Earthquakes don’t kill people, buildings do. This axiom captures the life-or-death importance of resiliency. In the fields of architecture, engineering and construction, resiliency is a term used to describe a building’s ability to hold up to the forces of a natural event or the wear and tear of time and the elements without suffering failure.
There’s no one-size-fits-all approach to resiliency. In some cases, it might mean disaster-proofing a building against the risk of total collapse; in others, it might mean updating aging infrastructure to withstand subtle threats over time such as climate change. These considerations are especially pertinent for education and healthcare facilities—spaces that not only house some of our most vulnerable citizens, but also serve as emergency response centers in the advent of calamity.
Building occupant safety during and after a natural disaster is of utmost importance, but it’s only one piece of the puzzle in the case for resiliency. On top of devastating injury and loss of life, structural failure in the wake of catastrophe has the potential to derail businesses and economies for many years to come. Financially speaking, it isn’t enough to ensure that a building is safe to exit in the aftermath of a disastrous event. The question becomes: Can the building remain operational?
When communities are full of non-resilient buildings that fall out of commission when disaster strikes, the economic consequences can reverberate through towns, cities, counties, states, regions and even entire countries, depending on the scale and severity. From this broader perspective, resiliency can be better understood as a community’s ability to bounce back.
Thanks to a widely circulated article in the New Yorker back in 2015, a Cascadia Subduction Zone megaquake and its threat to the Pacific Northwest’s ability to bounce back has loomed heavy on people’s minds. And while the potential for a devastating earthquake isn’t the region’s only threat to business continuity—there are also tsunamis, forest fires, landslides and flooding, to name a few—it’s certainly most top of mind.
Scientists have known about the 620-mile fault line that sits about 50 miles offshore from the Pacific coastline for decades, but conversations about earthquake response and preparation have only started gaining traction in recent years. This new sense of urgency is bolstered by the fact that Oregon and Washington’s most densely populated cities have high concentrations of unreinforced masonry (URM) structures.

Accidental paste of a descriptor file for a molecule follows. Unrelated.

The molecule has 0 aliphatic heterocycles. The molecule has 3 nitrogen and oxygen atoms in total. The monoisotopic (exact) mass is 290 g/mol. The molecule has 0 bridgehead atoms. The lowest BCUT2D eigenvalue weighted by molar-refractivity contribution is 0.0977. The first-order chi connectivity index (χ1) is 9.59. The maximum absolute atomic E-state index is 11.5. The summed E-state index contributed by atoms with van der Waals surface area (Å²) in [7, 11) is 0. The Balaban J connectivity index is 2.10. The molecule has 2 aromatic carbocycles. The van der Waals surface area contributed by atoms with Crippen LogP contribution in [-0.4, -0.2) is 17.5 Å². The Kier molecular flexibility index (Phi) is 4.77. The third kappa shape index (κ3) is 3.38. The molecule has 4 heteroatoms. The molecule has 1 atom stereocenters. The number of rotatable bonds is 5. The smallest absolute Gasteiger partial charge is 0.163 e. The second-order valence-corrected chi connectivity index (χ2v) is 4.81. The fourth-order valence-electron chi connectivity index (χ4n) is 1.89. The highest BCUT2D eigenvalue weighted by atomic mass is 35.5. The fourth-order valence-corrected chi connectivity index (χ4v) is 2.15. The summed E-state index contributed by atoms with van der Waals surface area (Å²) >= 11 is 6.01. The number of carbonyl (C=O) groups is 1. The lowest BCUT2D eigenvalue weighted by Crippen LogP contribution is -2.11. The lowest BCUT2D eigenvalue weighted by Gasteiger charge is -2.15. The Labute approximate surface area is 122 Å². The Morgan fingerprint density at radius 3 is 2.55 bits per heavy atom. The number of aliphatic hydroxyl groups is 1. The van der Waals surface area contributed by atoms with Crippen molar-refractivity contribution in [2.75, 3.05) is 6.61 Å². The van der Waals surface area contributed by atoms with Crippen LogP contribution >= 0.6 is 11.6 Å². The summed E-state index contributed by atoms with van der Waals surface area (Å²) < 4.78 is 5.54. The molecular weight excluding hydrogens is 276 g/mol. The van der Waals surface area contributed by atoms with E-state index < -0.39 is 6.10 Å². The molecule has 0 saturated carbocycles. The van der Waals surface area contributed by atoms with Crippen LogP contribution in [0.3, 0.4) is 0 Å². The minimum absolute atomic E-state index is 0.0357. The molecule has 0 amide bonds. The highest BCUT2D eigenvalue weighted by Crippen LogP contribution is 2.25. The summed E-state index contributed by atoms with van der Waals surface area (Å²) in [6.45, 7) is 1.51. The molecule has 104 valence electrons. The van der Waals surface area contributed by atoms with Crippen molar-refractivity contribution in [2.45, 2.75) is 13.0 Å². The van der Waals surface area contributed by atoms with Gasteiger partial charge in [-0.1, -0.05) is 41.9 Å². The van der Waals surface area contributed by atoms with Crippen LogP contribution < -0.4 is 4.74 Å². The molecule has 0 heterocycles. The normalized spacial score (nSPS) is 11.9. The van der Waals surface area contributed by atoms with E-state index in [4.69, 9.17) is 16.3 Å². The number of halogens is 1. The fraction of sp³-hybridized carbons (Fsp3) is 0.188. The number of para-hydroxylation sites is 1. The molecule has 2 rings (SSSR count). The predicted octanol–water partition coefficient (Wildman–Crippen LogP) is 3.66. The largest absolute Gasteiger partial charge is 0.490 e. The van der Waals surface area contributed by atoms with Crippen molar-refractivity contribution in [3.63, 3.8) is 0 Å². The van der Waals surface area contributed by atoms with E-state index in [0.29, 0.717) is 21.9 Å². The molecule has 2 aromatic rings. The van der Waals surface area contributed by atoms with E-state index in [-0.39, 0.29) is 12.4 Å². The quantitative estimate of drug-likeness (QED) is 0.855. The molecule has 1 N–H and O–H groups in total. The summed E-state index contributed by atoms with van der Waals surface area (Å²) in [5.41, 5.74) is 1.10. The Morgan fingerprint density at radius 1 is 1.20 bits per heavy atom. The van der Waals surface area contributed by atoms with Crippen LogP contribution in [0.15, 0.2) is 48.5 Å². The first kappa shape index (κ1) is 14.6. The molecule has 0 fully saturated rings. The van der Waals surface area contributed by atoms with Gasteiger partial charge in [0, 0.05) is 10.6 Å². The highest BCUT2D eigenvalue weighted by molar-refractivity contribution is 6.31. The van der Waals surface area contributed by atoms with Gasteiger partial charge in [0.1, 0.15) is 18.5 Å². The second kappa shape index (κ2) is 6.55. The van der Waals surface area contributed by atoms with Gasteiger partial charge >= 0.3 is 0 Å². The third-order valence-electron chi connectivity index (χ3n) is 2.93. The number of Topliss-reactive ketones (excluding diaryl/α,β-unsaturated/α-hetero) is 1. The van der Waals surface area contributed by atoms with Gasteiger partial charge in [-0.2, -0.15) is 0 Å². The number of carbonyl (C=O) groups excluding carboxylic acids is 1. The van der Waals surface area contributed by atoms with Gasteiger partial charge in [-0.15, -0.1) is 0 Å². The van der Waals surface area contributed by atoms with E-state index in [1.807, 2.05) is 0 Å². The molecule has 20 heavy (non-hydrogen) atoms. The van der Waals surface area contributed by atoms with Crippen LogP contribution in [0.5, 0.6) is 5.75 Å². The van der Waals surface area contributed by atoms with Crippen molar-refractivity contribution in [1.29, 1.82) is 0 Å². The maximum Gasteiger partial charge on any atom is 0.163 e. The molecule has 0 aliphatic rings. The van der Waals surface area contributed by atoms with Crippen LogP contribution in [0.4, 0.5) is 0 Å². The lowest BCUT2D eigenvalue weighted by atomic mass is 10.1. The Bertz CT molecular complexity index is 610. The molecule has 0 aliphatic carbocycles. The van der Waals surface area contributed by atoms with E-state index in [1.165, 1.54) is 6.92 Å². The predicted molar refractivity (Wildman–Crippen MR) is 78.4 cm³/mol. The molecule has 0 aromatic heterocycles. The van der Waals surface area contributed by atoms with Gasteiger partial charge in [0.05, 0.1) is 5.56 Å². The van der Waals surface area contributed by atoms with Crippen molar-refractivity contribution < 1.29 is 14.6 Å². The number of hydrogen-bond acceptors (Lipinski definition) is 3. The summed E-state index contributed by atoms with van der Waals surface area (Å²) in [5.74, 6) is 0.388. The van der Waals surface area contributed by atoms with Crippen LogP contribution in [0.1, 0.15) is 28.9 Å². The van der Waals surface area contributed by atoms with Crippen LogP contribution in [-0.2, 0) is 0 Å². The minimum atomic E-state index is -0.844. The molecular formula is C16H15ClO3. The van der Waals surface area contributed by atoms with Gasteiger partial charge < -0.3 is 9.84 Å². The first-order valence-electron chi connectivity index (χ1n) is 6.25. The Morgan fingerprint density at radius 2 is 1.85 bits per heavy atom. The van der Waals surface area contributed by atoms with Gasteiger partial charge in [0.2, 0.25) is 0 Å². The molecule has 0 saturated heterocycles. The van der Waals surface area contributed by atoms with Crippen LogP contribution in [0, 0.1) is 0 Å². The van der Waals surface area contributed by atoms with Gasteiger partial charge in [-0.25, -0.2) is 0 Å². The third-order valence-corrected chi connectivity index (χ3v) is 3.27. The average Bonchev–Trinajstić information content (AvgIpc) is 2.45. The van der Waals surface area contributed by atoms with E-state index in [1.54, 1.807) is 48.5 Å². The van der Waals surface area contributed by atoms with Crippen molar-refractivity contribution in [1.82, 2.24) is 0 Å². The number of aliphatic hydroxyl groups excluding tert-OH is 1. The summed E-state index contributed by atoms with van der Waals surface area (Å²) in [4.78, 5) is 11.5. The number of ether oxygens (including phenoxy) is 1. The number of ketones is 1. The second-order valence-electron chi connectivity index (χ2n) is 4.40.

Deemed the most vulnerable to failure in the event of seismic shaking, URMs are at the center of an increasingly heated debate between building owners and local government officials. This tension stems from the fact that seismic retrofits, such as reinforcing parapet walls, strengthening the masonry skin and upgrading the structural lateral resistance systems, are costly. The situation is further muddled by the role of counties, states, the federal government, funding mechanisms, and building and occupancy codes.
For building owners, this all begs the question: Who should be responsible for footing the bill for public safety? The answer is complicated, and cities like Seattle and Portland are still working to find meaningful solutions that don’t place the burden squarely in the domain of one group over another. In the meantime, however, the ball remains in the court of building and business owners.
As a commercial general contractor, Lewis has partnered with many building and business owners to construct resilient systems designed to protect against a range of structural threats. We’ve built in flood zones, tsunami inundation areas and places prone to forest fires. Further, we’ve retrofitted historical URMs and constructed all-new buildings that can withstand a 7.0–9.0 moment magnitude scale (MMS) seismic event.
The thought of what comes after a Cascadia Subduction Zone earthquake is enough to rattle anyone, but we shouldn’t allow that to deter us from adequate preparation. Having a plan is not only the difference between life and death, it’s also the difference between businesses that endure and shutter and communities that thrive and regress.
This is the first installment of a six-part series about resiliency in construction. Here, we discussed the case for resilience. Next, we’ll cover possibilities and a range of considerations for site-specific geological conditions. Finally, we’ll go deeper into the various systems that ensure a building’s ability to bounce back from a structural threat.
Project Executive Andrew Dykeman is an authority in sustainable construction and resilient systems. Andrew has managed some of Lewis’ most resilient and self-sustaining projects over the past two decades, including the Central Lincoln People’s Utility District, the Eugene Water and Electric Board Roosevelt campus, Elephant Lands and Polar Passage at the Oregon Zoo, and the Lane Community College Downtown Campus.